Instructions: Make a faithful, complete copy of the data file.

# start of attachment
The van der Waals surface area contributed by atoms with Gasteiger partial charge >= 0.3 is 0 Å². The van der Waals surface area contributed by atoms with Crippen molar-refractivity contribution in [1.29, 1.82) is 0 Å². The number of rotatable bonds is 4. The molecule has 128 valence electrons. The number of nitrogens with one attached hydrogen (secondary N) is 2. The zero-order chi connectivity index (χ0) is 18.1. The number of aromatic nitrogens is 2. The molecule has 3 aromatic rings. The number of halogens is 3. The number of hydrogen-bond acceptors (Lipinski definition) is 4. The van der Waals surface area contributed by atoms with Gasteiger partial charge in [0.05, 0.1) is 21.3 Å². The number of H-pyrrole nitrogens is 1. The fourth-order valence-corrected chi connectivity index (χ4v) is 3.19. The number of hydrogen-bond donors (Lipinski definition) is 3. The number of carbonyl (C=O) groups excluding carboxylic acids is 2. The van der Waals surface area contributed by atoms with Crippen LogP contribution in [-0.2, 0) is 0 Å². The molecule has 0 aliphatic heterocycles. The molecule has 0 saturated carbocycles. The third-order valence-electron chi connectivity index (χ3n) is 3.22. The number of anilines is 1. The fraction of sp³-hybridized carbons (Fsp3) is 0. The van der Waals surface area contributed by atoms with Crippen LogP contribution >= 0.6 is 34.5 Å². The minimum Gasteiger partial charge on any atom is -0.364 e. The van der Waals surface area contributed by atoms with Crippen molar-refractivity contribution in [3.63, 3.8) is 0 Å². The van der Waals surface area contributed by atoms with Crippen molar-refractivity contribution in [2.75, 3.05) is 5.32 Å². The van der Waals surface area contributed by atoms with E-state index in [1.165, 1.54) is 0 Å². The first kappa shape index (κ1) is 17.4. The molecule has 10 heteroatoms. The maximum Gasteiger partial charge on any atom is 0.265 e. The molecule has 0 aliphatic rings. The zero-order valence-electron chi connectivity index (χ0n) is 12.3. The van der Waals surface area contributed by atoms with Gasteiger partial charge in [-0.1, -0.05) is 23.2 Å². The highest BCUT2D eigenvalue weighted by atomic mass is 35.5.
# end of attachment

The van der Waals surface area contributed by atoms with Gasteiger partial charge >= 0.3 is 0 Å². The van der Waals surface area contributed by atoms with Crippen molar-refractivity contribution in [1.29, 1.82) is 0 Å². The number of rotatable bonds is 4. The molecule has 128 valence electrons. The number of nitrogens with one attached hydrogen (secondary N) is 2. The zero-order chi connectivity index (χ0) is 18.1. The number of aromatic nitrogens is 2. The molecule has 3 aromatic rings. The number of halogens is 3. The number of hydrogen-bond acceptors (Lipinski definition) is 4. The van der Waals surface area contributed by atoms with Gasteiger partial charge in [0.05, 0.1) is 21.3 Å². The number of H-pyrrole nitrogens is 1. The fourth-order valence-corrected chi connectivity index (χ4v) is 3.19. The number of hydrogen-bond donors (Lipinski definition) is 3. The number of carbonyl (C=O) groups excluding carboxylic acids is 2. The van der Waals surface area contributed by atoms with Crippen LogP contribution in [-0.2, 0) is 0 Å². The molecule has 0 aliphatic heterocycles. The molecule has 0 saturated carbocycles. The third-order valence-electron chi connectivity index (χ3n) is 3.22. The number of anilines is 1. The fraction of sp³-hybridized carbons (Fsp3) is 0. The van der Waals surface area contributed by atoms with Crippen LogP contribution >= 0.6 is 34.5 Å². The minimum Gasteiger partial charge on any atom is -0.364 e. The van der Waals surface area contributed by atoms with Crippen molar-refractivity contribution in [3.63, 3.8) is 0 Å². The van der Waals surface area contributed by atoms with Crippen molar-refractivity contribution in [2.75, 3.05) is 5.32 Å². The van der Waals surface area contributed by atoms with E-state index in [1.165, 1.54) is 0 Å². The first kappa shape index (κ1) is 17.4. The molecule has 10 heteroatoms. The maximum Gasteiger partial charge on any atom is 0.265 e. The molecule has 0 aliphatic rings. The zero-order valence-electron chi connectivity index (χ0n) is 12.3. The van der Waals surface area contributed by atoms with Gasteiger partial charge in [-0.1, -0.05) is 23.2 Å². The highest BCUT2D eigenvalue weighted by atomic mass is 35.5.